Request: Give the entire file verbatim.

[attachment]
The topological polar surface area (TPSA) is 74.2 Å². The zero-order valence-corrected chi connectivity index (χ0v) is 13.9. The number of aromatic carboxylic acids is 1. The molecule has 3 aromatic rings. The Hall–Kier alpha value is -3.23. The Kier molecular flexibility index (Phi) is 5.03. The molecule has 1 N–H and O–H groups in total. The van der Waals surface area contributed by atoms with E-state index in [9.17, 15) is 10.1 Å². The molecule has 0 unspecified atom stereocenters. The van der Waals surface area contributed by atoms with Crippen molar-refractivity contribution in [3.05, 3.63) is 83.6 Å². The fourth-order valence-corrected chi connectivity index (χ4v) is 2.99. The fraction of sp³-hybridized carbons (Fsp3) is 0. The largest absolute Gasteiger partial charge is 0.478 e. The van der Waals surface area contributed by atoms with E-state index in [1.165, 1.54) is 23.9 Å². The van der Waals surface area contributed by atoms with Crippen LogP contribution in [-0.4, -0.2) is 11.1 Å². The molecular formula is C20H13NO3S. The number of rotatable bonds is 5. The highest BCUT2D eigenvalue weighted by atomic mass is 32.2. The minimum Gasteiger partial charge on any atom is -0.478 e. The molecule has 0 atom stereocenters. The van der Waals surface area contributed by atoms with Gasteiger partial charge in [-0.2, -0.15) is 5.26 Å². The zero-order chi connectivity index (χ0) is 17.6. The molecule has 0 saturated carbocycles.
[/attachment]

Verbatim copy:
The topological polar surface area (TPSA) is 74.2 Å². The zero-order valence-corrected chi connectivity index (χ0v) is 13.9. The number of aromatic carboxylic acids is 1. The molecule has 3 aromatic rings. The Hall–Kier alpha value is -3.23. The Kier molecular flexibility index (Phi) is 5.03. The molecule has 1 N–H and O–H groups in total. The van der Waals surface area contributed by atoms with E-state index in [9.17, 15) is 10.1 Å². The molecule has 0 unspecified atom stereocenters. The van der Waals surface area contributed by atoms with Crippen molar-refractivity contribution in [3.05, 3.63) is 83.6 Å². The fourth-order valence-corrected chi connectivity index (χ4v) is 2.99. The fraction of sp³-hybridized carbons (Fsp3) is 0. The largest absolute Gasteiger partial charge is 0.478 e. The van der Waals surface area contributed by atoms with E-state index in [1.165, 1.54) is 23.9 Å². The van der Waals surface area contributed by atoms with Crippen LogP contribution in [-0.4, -0.2) is 11.1 Å². The molecular formula is C20H13NO3S. The number of rotatable bonds is 5. The highest BCUT2D eigenvalue weighted by atomic mass is 32.2. The minimum Gasteiger partial charge on any atom is -0.478 e. The molecule has 0 atom stereocenters. The van der Waals surface area contributed by atoms with Gasteiger partial charge in [-0.2, -0.15) is 5.26 Å². The zero-order chi connectivity index (χ0) is 17.6. The molecule has 0 saturated carbocycles.